Welly to the world

Two digital professionals quit their 9-5 day jobs in the coolest little capital to go on an adventure. We've bucked the trends, managed to buy a house, save some money and now we're jobless and about to see where the world takes us.

Being in love in a conservative city – the no touching thing
India, Mumbai

Being in love in a conservative city – the no touching thing

Before venturing to India, Andrew and I did some research about what is culturally appropriate, with the aim of not getting into trouble of pissing people off. One of the things that we took strong note of was the ‘no touching’ rule. It doesnt even matter if you’re in love!

How will we cope?

In general, Andrew and I are hand holders, and that is how we show our love. We’ve slowly been getting used to floating alongside each other independently, not touching at all. Its almost been a little bit romantic in a weird way, but thats enough of that.

Over here, whether you’re married or not,  you don’t hold hands, touch, kiss or hug in public. What you do in the privacy of your own home is your business.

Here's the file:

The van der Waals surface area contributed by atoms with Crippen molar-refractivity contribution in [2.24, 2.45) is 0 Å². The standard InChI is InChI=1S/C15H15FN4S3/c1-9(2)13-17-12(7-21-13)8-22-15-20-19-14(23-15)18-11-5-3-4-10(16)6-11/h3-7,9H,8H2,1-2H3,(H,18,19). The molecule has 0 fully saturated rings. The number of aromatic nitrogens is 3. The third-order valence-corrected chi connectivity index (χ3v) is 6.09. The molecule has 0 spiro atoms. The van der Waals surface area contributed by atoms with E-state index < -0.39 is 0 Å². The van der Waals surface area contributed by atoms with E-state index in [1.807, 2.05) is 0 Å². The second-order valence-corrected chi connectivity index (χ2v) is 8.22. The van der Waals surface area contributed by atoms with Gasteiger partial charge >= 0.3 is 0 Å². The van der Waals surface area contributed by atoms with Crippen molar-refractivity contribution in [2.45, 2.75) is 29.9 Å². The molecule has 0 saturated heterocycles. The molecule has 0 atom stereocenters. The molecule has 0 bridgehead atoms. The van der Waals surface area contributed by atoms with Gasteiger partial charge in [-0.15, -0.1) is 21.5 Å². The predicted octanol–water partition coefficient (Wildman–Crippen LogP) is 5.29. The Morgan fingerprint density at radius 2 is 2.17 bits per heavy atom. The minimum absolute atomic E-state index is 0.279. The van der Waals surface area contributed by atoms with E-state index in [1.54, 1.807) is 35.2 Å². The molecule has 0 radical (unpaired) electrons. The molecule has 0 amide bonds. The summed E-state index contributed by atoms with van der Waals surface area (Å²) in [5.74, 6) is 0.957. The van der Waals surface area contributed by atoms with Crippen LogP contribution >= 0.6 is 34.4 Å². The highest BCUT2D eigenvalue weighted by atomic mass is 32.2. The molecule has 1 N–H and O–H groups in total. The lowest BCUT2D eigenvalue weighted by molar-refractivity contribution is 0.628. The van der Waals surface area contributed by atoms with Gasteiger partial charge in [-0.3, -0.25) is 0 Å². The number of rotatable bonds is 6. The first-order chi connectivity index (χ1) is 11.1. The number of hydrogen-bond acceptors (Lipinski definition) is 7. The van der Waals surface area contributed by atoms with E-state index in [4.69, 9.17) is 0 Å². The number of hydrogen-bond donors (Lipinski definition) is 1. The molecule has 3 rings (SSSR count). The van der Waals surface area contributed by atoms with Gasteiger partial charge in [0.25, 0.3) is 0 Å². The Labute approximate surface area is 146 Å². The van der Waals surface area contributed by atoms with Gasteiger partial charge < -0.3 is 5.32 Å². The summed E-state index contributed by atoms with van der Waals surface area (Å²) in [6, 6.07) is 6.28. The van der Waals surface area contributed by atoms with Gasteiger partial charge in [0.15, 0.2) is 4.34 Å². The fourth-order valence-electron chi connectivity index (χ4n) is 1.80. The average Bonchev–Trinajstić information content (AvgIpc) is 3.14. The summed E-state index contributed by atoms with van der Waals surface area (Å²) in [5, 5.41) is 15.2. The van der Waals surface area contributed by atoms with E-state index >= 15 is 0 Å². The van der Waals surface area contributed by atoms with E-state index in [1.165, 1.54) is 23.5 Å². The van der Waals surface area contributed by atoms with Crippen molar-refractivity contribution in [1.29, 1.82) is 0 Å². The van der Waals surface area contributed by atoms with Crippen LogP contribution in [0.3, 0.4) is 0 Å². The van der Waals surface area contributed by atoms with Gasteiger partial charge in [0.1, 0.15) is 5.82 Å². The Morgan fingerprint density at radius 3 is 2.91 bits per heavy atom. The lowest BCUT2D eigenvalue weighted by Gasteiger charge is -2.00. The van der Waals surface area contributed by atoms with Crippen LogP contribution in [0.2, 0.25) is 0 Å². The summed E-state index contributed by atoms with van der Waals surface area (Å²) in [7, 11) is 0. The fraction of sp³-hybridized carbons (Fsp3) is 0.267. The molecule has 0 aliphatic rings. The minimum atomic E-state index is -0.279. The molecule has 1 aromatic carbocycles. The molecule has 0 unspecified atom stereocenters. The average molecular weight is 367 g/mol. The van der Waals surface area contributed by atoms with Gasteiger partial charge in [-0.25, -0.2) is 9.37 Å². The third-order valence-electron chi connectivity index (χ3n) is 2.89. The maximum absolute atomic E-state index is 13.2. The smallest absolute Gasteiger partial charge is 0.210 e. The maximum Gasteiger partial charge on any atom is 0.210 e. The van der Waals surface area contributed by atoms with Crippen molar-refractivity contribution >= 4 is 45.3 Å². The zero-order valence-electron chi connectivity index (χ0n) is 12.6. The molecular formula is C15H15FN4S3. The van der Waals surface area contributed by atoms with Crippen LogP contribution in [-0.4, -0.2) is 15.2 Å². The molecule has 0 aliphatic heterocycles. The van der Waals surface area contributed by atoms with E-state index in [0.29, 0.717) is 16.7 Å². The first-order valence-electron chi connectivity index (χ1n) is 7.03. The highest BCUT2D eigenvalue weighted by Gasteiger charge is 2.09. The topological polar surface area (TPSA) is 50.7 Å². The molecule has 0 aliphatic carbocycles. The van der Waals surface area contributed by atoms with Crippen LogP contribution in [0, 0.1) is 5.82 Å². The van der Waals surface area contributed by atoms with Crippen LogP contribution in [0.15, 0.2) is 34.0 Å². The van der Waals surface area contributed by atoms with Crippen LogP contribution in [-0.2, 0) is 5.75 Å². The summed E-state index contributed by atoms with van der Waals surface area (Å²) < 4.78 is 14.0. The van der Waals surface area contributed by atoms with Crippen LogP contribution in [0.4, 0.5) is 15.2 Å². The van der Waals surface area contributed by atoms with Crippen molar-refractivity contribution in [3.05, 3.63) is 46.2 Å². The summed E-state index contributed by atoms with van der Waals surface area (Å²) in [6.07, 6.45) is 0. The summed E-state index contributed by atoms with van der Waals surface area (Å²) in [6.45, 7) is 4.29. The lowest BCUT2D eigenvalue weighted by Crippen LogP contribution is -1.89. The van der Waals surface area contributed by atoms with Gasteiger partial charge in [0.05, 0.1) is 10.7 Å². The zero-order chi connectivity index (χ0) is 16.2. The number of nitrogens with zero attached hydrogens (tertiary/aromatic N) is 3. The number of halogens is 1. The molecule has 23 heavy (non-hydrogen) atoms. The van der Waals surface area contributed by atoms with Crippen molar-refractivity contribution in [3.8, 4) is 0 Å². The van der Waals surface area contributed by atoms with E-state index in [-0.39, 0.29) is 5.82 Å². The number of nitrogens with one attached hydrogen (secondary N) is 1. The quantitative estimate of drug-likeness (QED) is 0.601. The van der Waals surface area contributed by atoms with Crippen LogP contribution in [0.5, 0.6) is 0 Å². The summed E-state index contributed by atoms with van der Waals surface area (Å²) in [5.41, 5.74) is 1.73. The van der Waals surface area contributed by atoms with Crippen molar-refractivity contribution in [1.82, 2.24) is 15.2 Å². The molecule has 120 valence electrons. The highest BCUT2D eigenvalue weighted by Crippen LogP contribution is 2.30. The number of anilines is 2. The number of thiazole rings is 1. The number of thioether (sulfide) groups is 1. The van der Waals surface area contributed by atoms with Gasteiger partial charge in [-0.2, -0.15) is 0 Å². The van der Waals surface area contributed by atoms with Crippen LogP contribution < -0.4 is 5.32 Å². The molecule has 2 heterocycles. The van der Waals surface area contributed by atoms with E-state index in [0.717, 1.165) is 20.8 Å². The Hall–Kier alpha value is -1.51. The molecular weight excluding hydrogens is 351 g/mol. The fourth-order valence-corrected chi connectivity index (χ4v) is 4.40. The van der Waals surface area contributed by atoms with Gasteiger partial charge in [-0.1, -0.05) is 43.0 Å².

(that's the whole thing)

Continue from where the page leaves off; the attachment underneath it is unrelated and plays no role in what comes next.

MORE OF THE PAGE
Seeing it in action

Its been a few days that we’ve been here now and I cant recall seeing a single person hug, kiss or hold hands (Ok, it takes two to tango, you know what I mean!). In fact, I reckon we went for a total of 5 days before we suddenly noticed it. On Saturday it was like someone had flicked a switch. Everywhere we went, the beach, the mall, a historic fort, there were so many young people getting handsy with each other!

Keeping it on the down low

Part of the reason we saw so many young couples was because we were seeking out some shelter from the sun, and they were hiding away in the shadows! While there is a law here (section 294 of the Indian Penal Code, for our interested readers) that suggests you leave one another be, it looks like Mumbikar teenagers are just as rebellious as those back in New Zealand.

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in April 8, 2017